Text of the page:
San Francisco Sheriff Mirkarimi Back At Work After Supervisors’ Vote
SAN FRANCISCO (CBS SF) — San Francisco Sheriff Ross Mirkarimi returned to work Wednesday, a day after the city’s Board of Supervisors fell short of the nine votes needed to remove him from office on official misconduct charges.
Mirkarimi said he was looking forward to the transition back to work after being suspended in March by Mayor Ed Lee following his guilty plea to misdemeanor false imprisonment in connection with a Dec. 31 incident in which he grabbed his wife’s arm during an argument, causing a bruise.
“It’s a new day,” Mirkarimi said.
“I want to be as accommodating as I can be,” he said, adding that he was heading to a meeting Wednesday afternoon with top brass in the Sheriff’s Department, including interim sheriff Vicki Hennessy, whom the mayor had appointed after suspending Mirkarimi.
“I asked for a clean, effective transition,” he said.
Phil Matier: Mirkarimi Keeps Job, Is SF Back to Normal?
Watch Supervisors Explain Their Votes On Mirkarimi
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The board voted 7-4 in favor of upholding the official misconduct charges against Mirkarimi, two shy of the number of votes required by the city charter for the removal to go into effect.
Supervisors John Avalos, David Campos, Jane Kim and Christina Olague were the four who declined to vote with the majority.
Avalos said he thought the city’s case was “convoluted from a legal point of view” while Kim issued a statement today saying that it was not adequately proven that Mirkarimi “used the powers of his office to commit wrongdoing, in this case, physical abuse against his wife.”
However, Kim said she would support a recall effort against the sheriff and that her “faith in him as a person and sheriff has greatly diminished.”
KCBS’ Anna Duckworth Reports:
Earlier Wednesday afternoon, Lee spoke briefly to reporters and reiterated his disappointment in the board’s vote.
“We have a very deep difference of opinion,” he said, adding that the four dissenting supervisors “sought out an excuse for an inexcusable act.”
Lee said he would be “fulfilling our legal obligation to work together” even though it is a “strongly emotional situation.”
He said he has not considered whether he would support a recall effort against the sheriff.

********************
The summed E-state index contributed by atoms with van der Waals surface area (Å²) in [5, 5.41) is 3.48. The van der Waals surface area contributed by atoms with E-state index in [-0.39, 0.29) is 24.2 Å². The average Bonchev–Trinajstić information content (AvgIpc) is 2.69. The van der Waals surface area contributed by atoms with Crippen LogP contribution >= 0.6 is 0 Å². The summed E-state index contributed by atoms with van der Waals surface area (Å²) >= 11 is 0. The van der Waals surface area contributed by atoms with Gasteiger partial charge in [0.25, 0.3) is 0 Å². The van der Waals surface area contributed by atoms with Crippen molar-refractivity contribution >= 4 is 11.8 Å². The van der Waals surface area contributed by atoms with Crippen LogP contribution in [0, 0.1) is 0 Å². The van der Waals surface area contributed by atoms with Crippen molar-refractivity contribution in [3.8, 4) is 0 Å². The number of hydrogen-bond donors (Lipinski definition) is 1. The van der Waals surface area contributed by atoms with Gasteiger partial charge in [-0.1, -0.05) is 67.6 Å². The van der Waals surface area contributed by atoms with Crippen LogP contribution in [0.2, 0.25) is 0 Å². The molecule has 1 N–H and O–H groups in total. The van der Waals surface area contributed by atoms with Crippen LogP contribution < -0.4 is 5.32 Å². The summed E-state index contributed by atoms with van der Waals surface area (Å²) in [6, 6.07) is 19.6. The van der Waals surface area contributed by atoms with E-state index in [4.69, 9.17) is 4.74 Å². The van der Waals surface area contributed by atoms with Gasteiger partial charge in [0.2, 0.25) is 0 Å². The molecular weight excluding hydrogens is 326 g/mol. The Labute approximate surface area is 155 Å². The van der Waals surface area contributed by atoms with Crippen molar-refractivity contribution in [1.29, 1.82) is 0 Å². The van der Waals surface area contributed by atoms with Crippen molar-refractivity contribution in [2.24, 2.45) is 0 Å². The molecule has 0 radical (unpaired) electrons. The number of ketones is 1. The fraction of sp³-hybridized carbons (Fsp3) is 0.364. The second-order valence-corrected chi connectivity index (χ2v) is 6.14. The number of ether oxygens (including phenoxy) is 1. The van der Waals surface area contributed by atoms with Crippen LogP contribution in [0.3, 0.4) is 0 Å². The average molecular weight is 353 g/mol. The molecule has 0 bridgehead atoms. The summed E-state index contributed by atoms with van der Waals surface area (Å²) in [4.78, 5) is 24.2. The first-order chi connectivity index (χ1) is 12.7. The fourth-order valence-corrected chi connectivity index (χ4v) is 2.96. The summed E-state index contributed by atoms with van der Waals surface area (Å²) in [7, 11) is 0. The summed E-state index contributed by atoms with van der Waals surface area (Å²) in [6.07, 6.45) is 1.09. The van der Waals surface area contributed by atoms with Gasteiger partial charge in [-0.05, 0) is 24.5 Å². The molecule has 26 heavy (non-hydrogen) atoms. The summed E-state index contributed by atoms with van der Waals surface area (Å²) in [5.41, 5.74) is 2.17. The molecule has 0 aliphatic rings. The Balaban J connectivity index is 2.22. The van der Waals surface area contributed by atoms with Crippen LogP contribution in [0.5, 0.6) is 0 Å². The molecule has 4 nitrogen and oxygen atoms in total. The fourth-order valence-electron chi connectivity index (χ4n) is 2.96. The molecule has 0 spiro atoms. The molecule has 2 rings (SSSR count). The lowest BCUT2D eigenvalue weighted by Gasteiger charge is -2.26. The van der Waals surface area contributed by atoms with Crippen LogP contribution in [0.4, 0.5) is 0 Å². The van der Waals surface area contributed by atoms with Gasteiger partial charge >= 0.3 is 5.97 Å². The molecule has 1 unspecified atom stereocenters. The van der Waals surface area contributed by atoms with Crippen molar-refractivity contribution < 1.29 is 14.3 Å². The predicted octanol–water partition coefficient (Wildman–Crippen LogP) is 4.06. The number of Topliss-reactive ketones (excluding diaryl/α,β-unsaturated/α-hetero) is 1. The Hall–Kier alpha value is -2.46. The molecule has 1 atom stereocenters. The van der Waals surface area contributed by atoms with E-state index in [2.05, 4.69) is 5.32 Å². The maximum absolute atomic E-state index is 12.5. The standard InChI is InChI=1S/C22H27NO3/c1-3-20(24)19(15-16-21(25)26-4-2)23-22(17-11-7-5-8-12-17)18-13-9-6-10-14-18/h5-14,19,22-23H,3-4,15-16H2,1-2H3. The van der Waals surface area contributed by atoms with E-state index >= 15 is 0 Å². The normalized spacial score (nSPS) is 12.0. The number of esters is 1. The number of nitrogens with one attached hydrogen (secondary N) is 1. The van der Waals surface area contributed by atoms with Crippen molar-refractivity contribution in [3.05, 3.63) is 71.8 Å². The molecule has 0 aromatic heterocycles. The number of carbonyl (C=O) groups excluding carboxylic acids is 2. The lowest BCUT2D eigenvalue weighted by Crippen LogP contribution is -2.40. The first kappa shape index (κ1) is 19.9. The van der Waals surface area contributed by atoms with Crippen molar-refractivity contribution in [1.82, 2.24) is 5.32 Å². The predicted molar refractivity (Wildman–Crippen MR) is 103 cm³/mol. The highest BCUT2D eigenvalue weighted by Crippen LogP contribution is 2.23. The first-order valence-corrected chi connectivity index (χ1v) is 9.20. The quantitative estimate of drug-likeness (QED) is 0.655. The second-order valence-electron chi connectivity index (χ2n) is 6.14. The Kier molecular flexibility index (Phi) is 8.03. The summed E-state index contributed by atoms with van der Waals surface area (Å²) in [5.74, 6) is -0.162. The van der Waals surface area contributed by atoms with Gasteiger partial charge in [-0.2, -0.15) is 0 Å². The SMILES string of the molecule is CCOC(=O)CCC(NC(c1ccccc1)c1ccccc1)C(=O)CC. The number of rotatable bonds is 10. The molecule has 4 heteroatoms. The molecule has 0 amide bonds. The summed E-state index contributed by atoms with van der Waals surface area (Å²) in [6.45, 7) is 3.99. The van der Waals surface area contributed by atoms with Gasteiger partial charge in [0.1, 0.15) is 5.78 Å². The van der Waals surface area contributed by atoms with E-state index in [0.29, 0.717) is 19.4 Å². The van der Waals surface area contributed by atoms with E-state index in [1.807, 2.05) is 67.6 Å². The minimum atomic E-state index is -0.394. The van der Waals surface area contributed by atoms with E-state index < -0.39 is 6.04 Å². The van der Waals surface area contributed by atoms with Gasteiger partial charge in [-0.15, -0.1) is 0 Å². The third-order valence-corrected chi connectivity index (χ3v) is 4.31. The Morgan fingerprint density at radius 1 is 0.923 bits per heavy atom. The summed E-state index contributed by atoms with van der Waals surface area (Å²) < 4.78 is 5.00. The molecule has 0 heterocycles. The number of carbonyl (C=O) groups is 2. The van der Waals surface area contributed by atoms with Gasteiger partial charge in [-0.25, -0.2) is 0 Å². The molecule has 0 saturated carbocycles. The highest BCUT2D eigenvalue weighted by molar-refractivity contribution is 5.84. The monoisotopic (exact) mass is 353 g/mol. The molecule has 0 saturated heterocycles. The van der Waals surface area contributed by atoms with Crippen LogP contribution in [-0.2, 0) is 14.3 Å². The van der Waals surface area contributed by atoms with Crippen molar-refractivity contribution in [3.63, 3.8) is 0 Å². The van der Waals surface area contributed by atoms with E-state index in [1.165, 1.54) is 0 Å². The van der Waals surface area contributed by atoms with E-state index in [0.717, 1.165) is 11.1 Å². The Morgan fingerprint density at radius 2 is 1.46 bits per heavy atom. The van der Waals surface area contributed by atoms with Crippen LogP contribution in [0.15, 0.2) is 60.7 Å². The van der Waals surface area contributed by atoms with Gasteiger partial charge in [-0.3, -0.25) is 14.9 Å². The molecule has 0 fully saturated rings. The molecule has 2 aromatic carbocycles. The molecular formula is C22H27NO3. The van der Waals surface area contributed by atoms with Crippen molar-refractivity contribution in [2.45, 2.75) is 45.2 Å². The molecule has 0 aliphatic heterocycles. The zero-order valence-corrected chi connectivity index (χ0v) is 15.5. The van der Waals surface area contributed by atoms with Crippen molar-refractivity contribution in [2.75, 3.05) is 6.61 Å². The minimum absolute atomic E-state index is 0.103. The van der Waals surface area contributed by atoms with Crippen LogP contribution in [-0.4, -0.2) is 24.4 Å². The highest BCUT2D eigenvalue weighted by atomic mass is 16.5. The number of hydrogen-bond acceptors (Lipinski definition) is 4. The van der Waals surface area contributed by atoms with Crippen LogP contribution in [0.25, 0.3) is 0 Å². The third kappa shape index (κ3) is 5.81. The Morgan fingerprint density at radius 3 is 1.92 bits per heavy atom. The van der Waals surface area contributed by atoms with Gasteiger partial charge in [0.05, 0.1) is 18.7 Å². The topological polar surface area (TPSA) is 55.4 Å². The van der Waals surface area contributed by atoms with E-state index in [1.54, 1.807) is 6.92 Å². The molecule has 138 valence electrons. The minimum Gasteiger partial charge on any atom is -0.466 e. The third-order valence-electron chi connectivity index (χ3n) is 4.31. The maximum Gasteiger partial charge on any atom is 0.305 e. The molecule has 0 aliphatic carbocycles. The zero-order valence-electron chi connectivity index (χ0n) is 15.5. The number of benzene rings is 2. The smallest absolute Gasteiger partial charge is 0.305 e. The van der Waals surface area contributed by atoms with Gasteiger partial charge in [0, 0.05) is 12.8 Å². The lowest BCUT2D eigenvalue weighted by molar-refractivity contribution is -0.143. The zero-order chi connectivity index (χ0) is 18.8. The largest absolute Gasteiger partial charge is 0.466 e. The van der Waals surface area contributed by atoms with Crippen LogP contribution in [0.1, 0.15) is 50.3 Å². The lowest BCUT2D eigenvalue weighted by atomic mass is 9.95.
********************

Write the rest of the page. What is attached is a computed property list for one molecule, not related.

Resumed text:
“That’s the public’s prerogative,” he said.
Mirkarimi, for his part, acknowledged the possibility of a recall and said, “that’s a hurdle we’ll face when we get to it.”
He said, “I hope I can just continue to demonstrate why the people elected me to be sheriff.”
Mirkarimi will get back pay for the time he was suspended, a portion of his annual salary of $208,000, according to the city controller’s office.
District Attorney George Gascon also weighed in on Mirkarimi’s reinstatement, saying in a statement that he thinks the sheriff should “recuse himself from the duties in his office that relate to the custody, supervision, safety and rehabilitation of domestic violence offenders.”
As part of his guilty plea, Mirkarimi was sentenced to three years’ probation and Gascon said, “During the remainder of his probation he needs to wall himself off from this conflict by appointing a high level administrator within his department to oversee all domestic violence related work.”
Gascon said, “The sheriff has another opportunity to act with grace and true compassion by recusing himself from the supervision of domestic violence activities in his department. He can begin to heal the divide in this city and reassure victims that he can be the kind of sheriff they deserve.”
Mirkarimi briefly commented on the district attorney’s request, saying he would provide a “legal response” at a later date.
“I am elected in my own right and we will deal with that,” he said.
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